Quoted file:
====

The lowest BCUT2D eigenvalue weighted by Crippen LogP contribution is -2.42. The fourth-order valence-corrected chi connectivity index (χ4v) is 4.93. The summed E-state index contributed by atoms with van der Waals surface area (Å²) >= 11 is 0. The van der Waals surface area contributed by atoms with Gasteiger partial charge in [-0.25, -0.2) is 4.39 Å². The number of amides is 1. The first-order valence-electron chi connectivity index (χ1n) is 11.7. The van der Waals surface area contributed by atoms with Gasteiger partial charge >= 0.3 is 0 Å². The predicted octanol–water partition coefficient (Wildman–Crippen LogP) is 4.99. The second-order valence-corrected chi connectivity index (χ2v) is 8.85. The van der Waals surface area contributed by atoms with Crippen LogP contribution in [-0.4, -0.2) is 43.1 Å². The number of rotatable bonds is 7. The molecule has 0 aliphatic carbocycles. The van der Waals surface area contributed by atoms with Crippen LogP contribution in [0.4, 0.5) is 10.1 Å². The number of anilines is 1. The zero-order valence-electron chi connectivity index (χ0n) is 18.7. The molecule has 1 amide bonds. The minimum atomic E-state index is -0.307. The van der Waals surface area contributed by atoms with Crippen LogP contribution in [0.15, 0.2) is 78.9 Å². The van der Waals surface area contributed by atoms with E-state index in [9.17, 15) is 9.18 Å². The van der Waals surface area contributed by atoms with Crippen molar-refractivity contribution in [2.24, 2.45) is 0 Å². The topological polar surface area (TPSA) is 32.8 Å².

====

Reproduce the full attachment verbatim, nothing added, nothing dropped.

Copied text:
The lowest BCUT2D eigenvalue weighted by Crippen LogP contribution is -2.42. The fourth-order valence-corrected chi connectivity index (χ4v) is 4.93. The summed E-state index contributed by atoms with van der Waals surface area (Å²) >= 11 is 0. The van der Waals surface area contributed by atoms with Gasteiger partial charge in [-0.25, -0.2) is 4.39 Å². The number of amides is 1. The first-order valence-electron chi connectivity index (χ1n) is 11.7. The van der Waals surface area contributed by atoms with Gasteiger partial charge >= 0.3 is 0 Å². The predicted octanol–water partition coefficient (Wildman–Crippen LogP) is 4.99. The second-order valence-corrected chi connectivity index (χ2v) is 8.85. The van der Waals surface area contributed by atoms with Crippen LogP contribution in [-0.4, -0.2) is 43.1 Å². The number of rotatable bonds is 7. The molecule has 0 aliphatic carbocycles. The van der Waals surface area contributed by atoms with Crippen LogP contribution in [0.4, 0.5) is 10.1 Å². The number of anilines is 1. The zero-order valence-electron chi connectivity index (χ0n) is 18.7. The molecule has 1 amide bonds. The minimum atomic E-state index is -0.307. The van der Waals surface area contributed by atoms with Crippen LogP contribution in [0.15, 0.2) is 78.9 Å². The van der Waals surface area contributed by atoms with E-state index in [9.17, 15) is 9.18 Å². The van der Waals surface area contributed by atoms with Crippen molar-refractivity contribution in [2.24, 2.45) is 0 Å². The topological polar surface area (TPSA) is 32.8 Å².